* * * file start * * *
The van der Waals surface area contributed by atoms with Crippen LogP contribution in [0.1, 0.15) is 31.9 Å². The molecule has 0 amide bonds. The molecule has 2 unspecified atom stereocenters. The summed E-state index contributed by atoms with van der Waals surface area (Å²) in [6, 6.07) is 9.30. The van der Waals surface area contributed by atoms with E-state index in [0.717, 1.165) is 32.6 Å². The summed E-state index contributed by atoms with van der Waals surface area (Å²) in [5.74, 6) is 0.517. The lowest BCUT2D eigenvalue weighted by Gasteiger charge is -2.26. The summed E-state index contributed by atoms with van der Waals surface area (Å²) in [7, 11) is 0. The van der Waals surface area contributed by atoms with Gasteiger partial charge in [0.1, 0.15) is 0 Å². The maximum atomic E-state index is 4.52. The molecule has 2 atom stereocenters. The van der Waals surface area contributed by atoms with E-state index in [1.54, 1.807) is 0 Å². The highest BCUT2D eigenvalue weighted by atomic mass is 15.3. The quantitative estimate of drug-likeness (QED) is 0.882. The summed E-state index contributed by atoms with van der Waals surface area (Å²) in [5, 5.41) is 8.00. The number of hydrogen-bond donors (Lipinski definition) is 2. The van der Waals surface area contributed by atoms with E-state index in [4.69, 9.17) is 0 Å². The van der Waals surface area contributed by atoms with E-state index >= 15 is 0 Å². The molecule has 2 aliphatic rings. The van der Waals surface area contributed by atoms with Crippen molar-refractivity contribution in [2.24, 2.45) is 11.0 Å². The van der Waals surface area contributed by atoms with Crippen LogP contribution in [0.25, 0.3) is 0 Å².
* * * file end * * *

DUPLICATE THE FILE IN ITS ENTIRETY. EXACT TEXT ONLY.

The van der Waals surface area contributed by atoms with Crippen LogP contribution in [0.1, 0.15) is 31.9 Å². The molecule has 0 amide bonds. The molecule has 2 unspecified atom stereocenters. The summed E-state index contributed by atoms with van der Waals surface area (Å²) in [6, 6.07) is 9.30. The van der Waals surface area contributed by atoms with E-state index in [0.717, 1.165) is 32.6 Å². The summed E-state index contributed by atoms with van der Waals surface area (Å²) in [5.74, 6) is 0.517. The lowest BCUT2D eigenvalue weighted by Gasteiger charge is -2.26. The summed E-state index contributed by atoms with van der Waals surface area (Å²) in [7, 11) is 0. The van der Waals surface area contributed by atoms with Gasteiger partial charge in [0.1, 0.15) is 0 Å². The maximum atomic E-state index is 4.52. The molecule has 2 atom stereocenters. The van der Waals surface area contributed by atoms with E-state index in [1.54, 1.807) is 0 Å². The highest BCUT2D eigenvalue weighted by atomic mass is 15.3. The quantitative estimate of drug-likeness (QED) is 0.882. The summed E-state index contributed by atoms with van der Waals surface area (Å²) in [5, 5.41) is 8.00. The number of hydrogen-bond donors (Lipinski definition) is 2. The van der Waals surface area contributed by atoms with E-state index in [4.69, 9.17) is 0 Å². The van der Waals surface area contributed by atoms with E-state index >= 15 is 0 Å². The molecule has 2 aliphatic rings. The van der Waals surface area contributed by atoms with Crippen molar-refractivity contribution in [2.24, 2.45) is 11.0 Å². The van der Waals surface area contributed by atoms with Crippen LogP contribution in [0.25, 0.3) is 0 Å².